Friday, September 6, 2019

Community and Ministry
The balance between community and ministry is shifting. In the early- and mid-twentieth century, the balance was strongly on the side of ministry. People grew up in larger families, and religious communities lived in large houses. Community was assumed, or rather communal living was assumed. Some communities, just as some families, fostered deep and lasting relationships. There were also cases of merely functional communities that met one’s physical needs but left spirits empty, if not wounded by abuse and dysfunction. People, particularly women, entered community to live a life of service and of ministry in education, in health-care, in pastoral service, and in social service. In that era, for many women, community was assumed, ministry was not.
Fast forward to the current century and the default living situation is increasingly solo and options for ministry are wide open to those who wish to pursue them. For many, the option to choose a particular field of ministry is broader outside of religious life. Obtaining the appropriate preparation for ministry is possible, if expensive, outside religious life. We are moving away from a world in which community is the norm and ministry is not. And we are moving toward a world where ministry and service are available, if not the norm, and community is increasingly a rare commodity. Many entering religious life today come from a life of ministry and service. They desire to enhance their life of ministry and service by banding together with others who hold similar values and with whom they can live in mutual support. They often live singly, having grown up in smaller family units than those found in households of earlier decades.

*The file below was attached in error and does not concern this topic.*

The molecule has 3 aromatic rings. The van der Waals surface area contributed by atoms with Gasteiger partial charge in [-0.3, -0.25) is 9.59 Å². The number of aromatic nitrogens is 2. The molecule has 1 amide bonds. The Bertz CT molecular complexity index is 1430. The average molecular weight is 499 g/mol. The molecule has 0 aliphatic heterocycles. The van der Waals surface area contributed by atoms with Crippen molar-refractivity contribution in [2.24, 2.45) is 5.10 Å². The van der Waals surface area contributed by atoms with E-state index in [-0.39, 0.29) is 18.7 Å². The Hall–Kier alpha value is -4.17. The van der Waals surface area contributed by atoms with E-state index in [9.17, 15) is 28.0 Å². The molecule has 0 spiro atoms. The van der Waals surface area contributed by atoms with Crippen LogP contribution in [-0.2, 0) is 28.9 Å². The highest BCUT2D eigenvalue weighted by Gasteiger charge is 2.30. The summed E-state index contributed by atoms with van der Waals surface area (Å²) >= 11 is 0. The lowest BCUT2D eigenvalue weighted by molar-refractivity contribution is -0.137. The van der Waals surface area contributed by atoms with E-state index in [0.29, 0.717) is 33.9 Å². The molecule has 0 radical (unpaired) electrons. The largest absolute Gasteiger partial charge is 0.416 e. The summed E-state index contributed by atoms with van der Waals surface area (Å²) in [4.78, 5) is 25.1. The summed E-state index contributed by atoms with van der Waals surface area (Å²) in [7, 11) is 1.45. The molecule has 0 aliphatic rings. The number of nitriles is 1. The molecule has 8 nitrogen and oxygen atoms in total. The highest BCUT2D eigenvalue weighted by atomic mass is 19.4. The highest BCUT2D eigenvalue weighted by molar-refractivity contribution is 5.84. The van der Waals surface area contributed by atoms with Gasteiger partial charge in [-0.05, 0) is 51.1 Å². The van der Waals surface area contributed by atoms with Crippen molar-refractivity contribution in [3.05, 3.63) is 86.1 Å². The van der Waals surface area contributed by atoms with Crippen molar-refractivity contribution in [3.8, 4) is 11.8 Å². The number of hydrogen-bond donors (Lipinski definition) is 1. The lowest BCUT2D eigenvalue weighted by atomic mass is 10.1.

Vocation is still a mystery of the Spirit, a mystery of call and response, and that mystery is lived out in the very human context of our hearts and our lives and our society. This vocation is lived in a distinctly different context that calls for different instincts in inviting young people into our communities. It requires a shift in how we welcome and incorporate these women and men. It is important that we welcome them in a way that nurtures their vocation and prepares them for the distinctive challenges and opportunities of the current century.
--from Beyond the Crossroads, Religious Life in the 21st Century by Amy Hereford

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